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Crit Care Med. 2000 Oct;28(10):3456-64.

Inadequate treatment of nosocomial infections is associated with certain empiric antibiotic choices.

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  • 1Department of Internal Medicine, Washington University School of Medicine, St. Louis, MO 63110, USA.

Abstract

OBJECTIVE:

The purpose of this study was to determine the impact of scheduled changes of antibiotic classes, used for the empirical treatment of suspected or documented Gram-negative bacterial infections, on the occurrence of inadequate antimicrobial treatment of nosocomial infections.

DESIGN:

Prospective observational study.

SETTING:

Medical (19-bed) and surgical (18-bed) intensive care units in an urban teaching hospital.

PATIENTS:

A total of 3,668 patients requiring intensive care unit admission were prospectively evaluated during three consecutive time periods.

INTERVENTIONS:

During each time period, one antibiotic class was selected for the empirical treatment of Gram-negative bacterial infections as follows: time period 1 (baseline period) (1,323 patients), ceftazidime; time period 2 (1,243 patients), ciprofloxacin; and time period 3 (1,102 patients), cefepime.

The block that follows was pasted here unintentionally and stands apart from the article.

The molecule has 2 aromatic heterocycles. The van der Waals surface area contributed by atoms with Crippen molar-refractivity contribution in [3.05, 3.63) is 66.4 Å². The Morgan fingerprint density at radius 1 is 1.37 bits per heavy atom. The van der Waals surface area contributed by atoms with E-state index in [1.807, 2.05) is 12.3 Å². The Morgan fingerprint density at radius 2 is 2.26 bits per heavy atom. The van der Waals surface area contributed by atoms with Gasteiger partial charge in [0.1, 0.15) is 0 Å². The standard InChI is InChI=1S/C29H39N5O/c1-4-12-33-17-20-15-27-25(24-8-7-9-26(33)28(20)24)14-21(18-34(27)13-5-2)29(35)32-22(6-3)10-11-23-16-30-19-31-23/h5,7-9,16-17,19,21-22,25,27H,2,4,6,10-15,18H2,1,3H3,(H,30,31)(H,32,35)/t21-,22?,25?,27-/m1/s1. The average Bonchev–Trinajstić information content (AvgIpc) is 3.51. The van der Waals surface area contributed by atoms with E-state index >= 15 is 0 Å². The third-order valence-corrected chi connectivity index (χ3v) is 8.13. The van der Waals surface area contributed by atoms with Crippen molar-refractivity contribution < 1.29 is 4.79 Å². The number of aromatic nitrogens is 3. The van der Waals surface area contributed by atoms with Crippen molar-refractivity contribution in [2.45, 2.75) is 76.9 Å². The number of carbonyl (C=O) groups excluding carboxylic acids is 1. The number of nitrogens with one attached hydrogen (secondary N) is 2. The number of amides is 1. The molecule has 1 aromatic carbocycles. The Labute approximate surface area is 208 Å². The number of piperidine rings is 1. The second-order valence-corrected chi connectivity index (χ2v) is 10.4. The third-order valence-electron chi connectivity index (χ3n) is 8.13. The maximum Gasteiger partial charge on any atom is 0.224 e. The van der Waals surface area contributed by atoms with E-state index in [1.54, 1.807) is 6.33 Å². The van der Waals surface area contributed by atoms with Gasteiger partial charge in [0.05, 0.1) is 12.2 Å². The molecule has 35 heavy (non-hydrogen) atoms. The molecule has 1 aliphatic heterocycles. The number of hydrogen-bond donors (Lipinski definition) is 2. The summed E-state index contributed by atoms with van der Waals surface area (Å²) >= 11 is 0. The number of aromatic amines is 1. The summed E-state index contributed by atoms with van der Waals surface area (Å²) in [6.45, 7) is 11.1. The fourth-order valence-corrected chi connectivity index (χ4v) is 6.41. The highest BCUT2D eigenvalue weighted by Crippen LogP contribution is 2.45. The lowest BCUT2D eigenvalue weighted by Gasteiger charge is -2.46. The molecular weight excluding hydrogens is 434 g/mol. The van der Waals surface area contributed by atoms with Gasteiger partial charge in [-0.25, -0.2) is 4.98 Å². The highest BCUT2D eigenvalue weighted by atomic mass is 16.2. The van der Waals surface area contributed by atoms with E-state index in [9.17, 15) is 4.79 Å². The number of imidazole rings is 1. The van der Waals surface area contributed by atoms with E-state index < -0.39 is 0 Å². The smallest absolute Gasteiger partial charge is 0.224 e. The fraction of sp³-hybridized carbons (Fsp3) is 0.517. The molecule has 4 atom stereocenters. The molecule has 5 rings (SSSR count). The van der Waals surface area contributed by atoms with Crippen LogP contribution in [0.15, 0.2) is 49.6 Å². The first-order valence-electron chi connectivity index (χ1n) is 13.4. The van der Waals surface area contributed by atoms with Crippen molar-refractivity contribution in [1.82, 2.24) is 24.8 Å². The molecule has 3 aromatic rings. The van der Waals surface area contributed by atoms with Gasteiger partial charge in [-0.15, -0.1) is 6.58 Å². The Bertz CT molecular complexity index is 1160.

MEASUREMENTS AND MAIN RESULTS:

The overall administration of inadequate antimicrobial treatment for nosocomial infections decreased during the course of the study (6.1%, 4.7%, and 4.5%; p = .15). This was primarily because of a statistically significant decrease in the administration of inadequate antibiotic treatment for Gram-negative bacterial infections (4.4%, 2.1%, and 1.6%; p < .001). There were no statistically significant differences in the overall hospital mortality rate among the three time periods (15.6%, 16.4%, and 16.2%; p = .828) despite a significant increase in severity of illness as measured with Acute Physiology and Chronic Health Evaluation (APACHE) II scores (15.3 +/- 7.6, 15.7 +/- 8.0, and 20.7 +/- 8.6; p < .001). The hospital mortality rate decreased significantly during time period 3 (20.6%) compared with time period 1 (28.4%; p < .001) and time period 2 (29.5%; p < .001) for patients with an APACHE II score > or = 15.

CONCLUSIONS:

These data suggest that scheduled changes of antibiotic classes for the empirical treatment of Gram-negative bacterial infections can reduce the occurrence of inadequate antibiotic treatment for nosocomial infections. Reducing inadequate antibiotic administration may improve the outcomes of critically ill patients with APACHE II scores > or = 15.

PMID:
11057801
[PubMed - indexed for MEDLINE]
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